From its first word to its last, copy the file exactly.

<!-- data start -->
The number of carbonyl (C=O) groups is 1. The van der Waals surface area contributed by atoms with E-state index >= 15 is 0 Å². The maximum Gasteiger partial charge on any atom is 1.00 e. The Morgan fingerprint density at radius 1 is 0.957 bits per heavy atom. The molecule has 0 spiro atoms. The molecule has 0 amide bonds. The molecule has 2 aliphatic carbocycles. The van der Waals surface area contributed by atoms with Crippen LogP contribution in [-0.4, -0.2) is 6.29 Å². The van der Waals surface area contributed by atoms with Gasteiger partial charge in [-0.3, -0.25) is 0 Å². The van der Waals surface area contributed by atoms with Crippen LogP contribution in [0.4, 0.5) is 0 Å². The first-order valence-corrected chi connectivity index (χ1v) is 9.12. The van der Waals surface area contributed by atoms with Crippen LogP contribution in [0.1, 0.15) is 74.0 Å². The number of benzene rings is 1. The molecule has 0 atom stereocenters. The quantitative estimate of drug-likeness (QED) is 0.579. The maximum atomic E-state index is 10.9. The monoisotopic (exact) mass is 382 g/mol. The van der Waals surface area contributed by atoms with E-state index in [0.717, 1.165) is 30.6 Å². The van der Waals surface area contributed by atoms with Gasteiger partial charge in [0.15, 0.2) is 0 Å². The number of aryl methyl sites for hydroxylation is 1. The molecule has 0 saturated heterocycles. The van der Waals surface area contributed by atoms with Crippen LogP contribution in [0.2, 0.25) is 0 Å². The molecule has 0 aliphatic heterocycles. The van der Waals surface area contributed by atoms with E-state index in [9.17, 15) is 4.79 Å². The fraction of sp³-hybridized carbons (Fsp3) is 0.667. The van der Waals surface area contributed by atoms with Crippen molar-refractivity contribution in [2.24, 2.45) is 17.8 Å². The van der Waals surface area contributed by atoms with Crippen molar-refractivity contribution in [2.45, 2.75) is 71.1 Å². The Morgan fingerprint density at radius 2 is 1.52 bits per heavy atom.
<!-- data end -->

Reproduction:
The number of carbonyl (C=O) groups is 1. The van der Waals surface area contributed by atoms with E-state index >= 15 is 0 Å². The maximum Gasteiger partial charge on any atom is 1.00 e. The Morgan fingerprint density at radius 1 is 0.957 bits per heavy atom. The molecule has 0 spiro atoms. The molecule has 0 amide bonds. The molecule has 2 aliphatic carbocycles. The van der Waals surface area contributed by atoms with Crippen LogP contribution in [-0.4, -0.2) is 6.29 Å². The van der Waals surface area contributed by atoms with Gasteiger partial charge in [-0.3, -0.25) is 0 Å². The van der Waals surface area contributed by atoms with Crippen LogP contribution in [0.4, 0.5) is 0 Å². The first-order valence-corrected chi connectivity index (χ1v) is 9.12. The van der Waals surface area contributed by atoms with Crippen LogP contribution in [0.1, 0.15) is 74.0 Å². The number of benzene rings is 1. The molecule has 0 atom stereocenters. The quantitative estimate of drug-likeness (QED) is 0.579. The maximum atomic E-state index is 10.9. The monoisotopic (exact) mass is 382 g/mol. The van der Waals surface area contributed by atoms with E-state index in [0.717, 1.165) is 30.6 Å². The van der Waals surface area contributed by atoms with Gasteiger partial charge in [0.15, 0.2) is 0 Å². The number of aryl methyl sites for hydroxylation is 1. The molecule has 0 saturated heterocycles. The van der Waals surface area contributed by atoms with Crippen LogP contribution in [0.2, 0.25) is 0 Å². The molecule has 0 aliphatic heterocycles. The van der Waals surface area contributed by atoms with E-state index in [9.17, 15) is 4.79 Å². The fraction of sp³-hybridized carbons (Fsp3) is 0.667. The van der Waals surface area contributed by atoms with Crippen molar-refractivity contribution in [2.24, 2.45) is 17.8 Å². The van der Waals surface area contributed by atoms with Crippen molar-refractivity contribution in [2.45, 2.75) is 71.1 Å². The Morgan fingerprint density at radius 2 is 1.52 bits per heavy atom.